Don’t Forget the Cute Factor
Everybody loves cute pictures. OK, not quite everybody, but the newspapers do. A cute picture of a child will almost certainly get in the papers. It adds the ‘aww’ factor – the human interest factor. Local papers love images of local children.
Call in the Professionals
If you are staging an event and want some publicity in the media, now is not the time for someone to pull out a phone-camera and snap away thinking that the Nationals will beat a path to your door wanting to print the images. Neither is it the time for someone with a half-decent camera and good intentions. Make sure that whoever has the responsibility for taking pictures at your event really understands what they are doing, how to create pictures that the press will use and how to use the equipment properly.
The key word in the above sentence is ‘create’. The images from your event should be created and not just snapshots of opportunities that present themselves. Carefully plan and stage each image.
Your organisation’s reputation hangs on the quality of the images submitted to the press. Thousands (if not millions) of people will see them. If in doubt, call in a professional photographer with experience of submitting images to the press. The cost may not be as high as you think and the benefits will be endless.
One of the things I love about being a photographer is the variety of people I meet. I can honestly say that so far I haven't met anyone I don't like. In doing this job I have come across many people that I wouldn't normally associate with. Not because there is anything wrong with them. Just because our paths wouldn't normally cross.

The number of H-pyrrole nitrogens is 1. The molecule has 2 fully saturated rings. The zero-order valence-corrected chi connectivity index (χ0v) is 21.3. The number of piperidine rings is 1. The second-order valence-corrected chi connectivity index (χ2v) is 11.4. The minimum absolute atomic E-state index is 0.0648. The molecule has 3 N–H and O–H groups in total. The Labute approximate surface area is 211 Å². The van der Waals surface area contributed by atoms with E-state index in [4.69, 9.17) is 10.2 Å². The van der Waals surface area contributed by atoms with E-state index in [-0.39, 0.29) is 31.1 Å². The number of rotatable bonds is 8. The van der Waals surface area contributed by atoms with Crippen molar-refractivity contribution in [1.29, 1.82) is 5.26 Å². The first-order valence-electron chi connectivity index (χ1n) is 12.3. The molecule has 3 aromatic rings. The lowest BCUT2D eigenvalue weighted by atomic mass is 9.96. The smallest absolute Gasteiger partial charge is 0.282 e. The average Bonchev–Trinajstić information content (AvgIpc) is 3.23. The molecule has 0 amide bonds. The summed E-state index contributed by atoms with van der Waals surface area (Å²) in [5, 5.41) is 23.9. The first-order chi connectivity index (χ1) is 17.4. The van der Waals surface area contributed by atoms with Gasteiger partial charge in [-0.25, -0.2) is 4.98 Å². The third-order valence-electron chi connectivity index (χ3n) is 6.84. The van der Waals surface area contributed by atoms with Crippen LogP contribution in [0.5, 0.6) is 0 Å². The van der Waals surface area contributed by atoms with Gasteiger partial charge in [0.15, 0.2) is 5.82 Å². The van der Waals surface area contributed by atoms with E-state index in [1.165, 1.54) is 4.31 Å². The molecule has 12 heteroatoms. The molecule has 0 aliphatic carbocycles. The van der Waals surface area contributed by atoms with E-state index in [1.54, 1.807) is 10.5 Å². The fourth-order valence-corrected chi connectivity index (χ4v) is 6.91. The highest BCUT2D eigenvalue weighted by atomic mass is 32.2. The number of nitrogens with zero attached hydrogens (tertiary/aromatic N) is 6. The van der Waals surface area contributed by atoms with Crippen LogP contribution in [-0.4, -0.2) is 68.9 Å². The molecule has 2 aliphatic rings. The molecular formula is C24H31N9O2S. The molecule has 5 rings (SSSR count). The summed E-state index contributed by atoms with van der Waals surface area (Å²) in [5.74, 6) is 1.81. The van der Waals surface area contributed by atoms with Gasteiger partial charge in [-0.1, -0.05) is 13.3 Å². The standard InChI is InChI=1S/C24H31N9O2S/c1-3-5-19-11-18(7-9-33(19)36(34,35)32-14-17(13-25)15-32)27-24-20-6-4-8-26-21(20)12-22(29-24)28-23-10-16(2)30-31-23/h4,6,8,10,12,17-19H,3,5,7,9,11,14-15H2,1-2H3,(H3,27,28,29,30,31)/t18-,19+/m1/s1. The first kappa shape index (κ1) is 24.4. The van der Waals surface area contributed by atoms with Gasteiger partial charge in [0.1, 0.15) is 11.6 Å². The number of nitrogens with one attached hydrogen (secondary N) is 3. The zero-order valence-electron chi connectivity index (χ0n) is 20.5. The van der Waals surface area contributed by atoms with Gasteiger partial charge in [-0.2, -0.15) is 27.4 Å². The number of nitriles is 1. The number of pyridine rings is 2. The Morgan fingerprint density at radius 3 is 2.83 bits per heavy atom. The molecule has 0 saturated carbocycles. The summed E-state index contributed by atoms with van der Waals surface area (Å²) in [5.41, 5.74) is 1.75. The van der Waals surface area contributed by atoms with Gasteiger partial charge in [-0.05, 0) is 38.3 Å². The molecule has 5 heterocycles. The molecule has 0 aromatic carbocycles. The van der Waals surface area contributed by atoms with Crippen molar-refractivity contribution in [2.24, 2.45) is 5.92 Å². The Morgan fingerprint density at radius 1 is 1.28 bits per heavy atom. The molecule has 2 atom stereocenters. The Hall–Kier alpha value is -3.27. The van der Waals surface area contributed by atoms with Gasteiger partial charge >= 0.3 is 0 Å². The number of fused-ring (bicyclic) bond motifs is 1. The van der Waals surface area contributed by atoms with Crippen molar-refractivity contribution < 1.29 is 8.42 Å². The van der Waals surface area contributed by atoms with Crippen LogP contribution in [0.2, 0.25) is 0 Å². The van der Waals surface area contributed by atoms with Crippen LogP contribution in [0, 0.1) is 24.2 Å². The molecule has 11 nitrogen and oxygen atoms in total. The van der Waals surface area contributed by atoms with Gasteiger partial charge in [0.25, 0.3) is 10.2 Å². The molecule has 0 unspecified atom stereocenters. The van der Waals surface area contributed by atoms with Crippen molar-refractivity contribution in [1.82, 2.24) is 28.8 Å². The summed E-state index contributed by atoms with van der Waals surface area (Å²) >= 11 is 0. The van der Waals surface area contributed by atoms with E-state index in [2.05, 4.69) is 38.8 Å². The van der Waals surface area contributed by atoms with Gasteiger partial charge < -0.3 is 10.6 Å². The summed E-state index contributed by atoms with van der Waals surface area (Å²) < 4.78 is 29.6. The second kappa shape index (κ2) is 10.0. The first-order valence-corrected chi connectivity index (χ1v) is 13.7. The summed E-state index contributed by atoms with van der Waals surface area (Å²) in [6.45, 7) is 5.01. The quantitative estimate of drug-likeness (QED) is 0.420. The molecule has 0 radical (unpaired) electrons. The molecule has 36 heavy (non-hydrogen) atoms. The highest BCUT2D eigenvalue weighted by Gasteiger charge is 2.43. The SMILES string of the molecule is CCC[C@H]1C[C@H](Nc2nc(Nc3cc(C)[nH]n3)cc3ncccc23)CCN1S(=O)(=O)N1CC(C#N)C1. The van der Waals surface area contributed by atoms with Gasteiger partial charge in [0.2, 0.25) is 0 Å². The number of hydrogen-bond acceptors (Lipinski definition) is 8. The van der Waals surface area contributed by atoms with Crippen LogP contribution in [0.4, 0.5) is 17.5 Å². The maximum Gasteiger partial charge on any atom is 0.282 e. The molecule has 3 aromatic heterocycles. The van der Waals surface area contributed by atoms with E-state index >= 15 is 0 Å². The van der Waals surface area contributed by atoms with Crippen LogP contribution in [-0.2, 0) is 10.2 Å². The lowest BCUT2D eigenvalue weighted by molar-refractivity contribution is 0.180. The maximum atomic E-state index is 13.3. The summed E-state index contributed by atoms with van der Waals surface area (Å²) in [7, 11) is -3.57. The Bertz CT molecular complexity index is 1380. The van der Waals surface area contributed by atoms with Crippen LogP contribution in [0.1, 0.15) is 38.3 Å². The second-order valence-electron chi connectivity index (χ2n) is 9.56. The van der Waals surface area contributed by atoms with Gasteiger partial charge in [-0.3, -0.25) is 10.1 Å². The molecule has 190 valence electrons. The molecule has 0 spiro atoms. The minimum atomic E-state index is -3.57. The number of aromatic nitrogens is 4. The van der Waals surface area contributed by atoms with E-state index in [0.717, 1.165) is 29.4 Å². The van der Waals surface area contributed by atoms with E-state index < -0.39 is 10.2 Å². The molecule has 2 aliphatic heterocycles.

Dani is a punk. He has the whole punk thing down to a T - ripped clothing, very tall, spiked Mohican hair cut, body piercings and tattoos. To be honest, if we were to find ourselves walking towards each other along a street on a dark night, I think I would feel a little apprehensive. But, as I said before, I had already heard of Dani and I knew about his reputation. Dani is well educated, well spoken, extremely polite and extremely obliging. He would do anything to help anyone. During the shoot on Saturday Dani worked very hard and I don't think he grumbled once about being asked to do some ridiculous things by the other photographers. He is one of the most likeable, professional people I've met.
When I talk about the shoots I have done or what I have coming up, it's interesting to see the reactions from the people I talk to - particularly non-photographers. What I've learned is to get to know the person behind the image first and not to judge anyone on appearance. In fact, not to judge them at all. It's good advice because they could actually misjudge me (or you), too.